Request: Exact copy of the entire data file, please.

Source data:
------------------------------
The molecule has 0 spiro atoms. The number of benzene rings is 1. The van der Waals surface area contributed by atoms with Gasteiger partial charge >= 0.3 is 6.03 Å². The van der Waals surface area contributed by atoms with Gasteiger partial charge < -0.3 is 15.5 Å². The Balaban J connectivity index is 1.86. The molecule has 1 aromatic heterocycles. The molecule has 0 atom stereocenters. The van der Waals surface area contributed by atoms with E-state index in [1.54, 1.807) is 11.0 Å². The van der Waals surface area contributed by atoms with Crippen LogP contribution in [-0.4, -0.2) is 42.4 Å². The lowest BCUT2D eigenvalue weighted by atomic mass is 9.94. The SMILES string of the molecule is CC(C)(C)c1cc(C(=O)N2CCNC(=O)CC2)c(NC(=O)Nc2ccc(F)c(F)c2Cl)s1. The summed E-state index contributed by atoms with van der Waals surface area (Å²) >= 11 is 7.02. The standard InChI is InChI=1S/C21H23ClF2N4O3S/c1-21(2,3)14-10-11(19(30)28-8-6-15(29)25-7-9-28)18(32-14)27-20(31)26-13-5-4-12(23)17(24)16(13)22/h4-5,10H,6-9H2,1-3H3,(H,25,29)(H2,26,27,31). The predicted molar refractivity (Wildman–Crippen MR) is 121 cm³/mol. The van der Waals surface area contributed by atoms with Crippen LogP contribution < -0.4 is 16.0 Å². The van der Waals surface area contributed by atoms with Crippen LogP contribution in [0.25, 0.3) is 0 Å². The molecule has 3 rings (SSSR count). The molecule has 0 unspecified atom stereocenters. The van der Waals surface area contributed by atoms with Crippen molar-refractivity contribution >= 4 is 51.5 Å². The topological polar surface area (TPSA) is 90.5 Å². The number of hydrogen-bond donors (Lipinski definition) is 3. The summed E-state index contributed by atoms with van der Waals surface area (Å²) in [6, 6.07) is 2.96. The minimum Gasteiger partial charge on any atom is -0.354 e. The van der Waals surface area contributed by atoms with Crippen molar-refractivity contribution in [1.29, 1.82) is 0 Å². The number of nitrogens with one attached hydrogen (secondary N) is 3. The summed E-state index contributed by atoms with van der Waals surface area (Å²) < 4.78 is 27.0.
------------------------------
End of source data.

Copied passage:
The molecule has 0 spiro atoms. The number of benzene rings is 1. The van der Waals surface area contributed by atoms with Gasteiger partial charge >= 0.3 is 6.03 Å². The van der Waals surface area contributed by atoms with Gasteiger partial charge < -0.3 is 15.5 Å². The Balaban J connectivity index is 1.86. The molecule has 1 aromatic heterocycles. The molecule has 0 atom stereocenters. The van der Waals surface area contributed by atoms with E-state index in [1.54, 1.807) is 11.0 Å². The van der Waals surface area contributed by atoms with Crippen LogP contribution in [-0.4, -0.2) is 42.4 Å². The lowest BCUT2D eigenvalue weighted by atomic mass is 9.94. The SMILES string of the molecule is CC(C)(C)c1cc(C(=O)N2CCNC(=O)CC2)c(NC(=O)Nc2ccc(F)c(F)c2Cl)s1. The summed E-state index contributed by atoms with van der Waals surface area (Å²) >= 11 is 7.02. The standard InChI is InChI=1S/C21H23ClF2N4O3S/c1-21(2,3)14-10-11(19(30)28-8-6-15(29)25-7-9-28)18(32-14)27-20(31)26-13-5-4-12(23)17(24)16(13)22/h4-5,10H,6-9H2,1-3H3,(H,25,29)(H2,26,27,31). The predicted molar refractivity (Wildman–Crippen MR) is 121 cm³/mol. The van der Waals surface area contributed by atoms with Crippen LogP contribution < -0.4 is 16.0 Å². The van der Waals surface area contributed by atoms with Crippen LogP contribution in [0.25, 0.3) is 0 Å². The molecule has 3 rings (SSSR count). The molecule has 0 unspecified atom stereocenters. The van der Waals surface area contributed by atoms with Crippen molar-refractivity contribution >= 4 is 51.5 Å². The topological polar surface area (TPSA) is 90.5 Å². The number of hydrogen-bond donors (Lipinski definition) is 3. The summed E-state index contributed by atoms with van der Waals surface area (Å²) in [6, 6.07) is 2.96. The minimum Gasteiger partial charge on any atom is -0.354 e. The van der Waals surface area contributed by atoms with Crippen molar-refractivity contribution in [1.29, 1.82) is 0 Å². The number of nitrogens with one attached hydrogen (secondary N) is 3. The summed E-state index contributed by atoms with van der Waals surface area (Å²) < 4.78 is 27.0.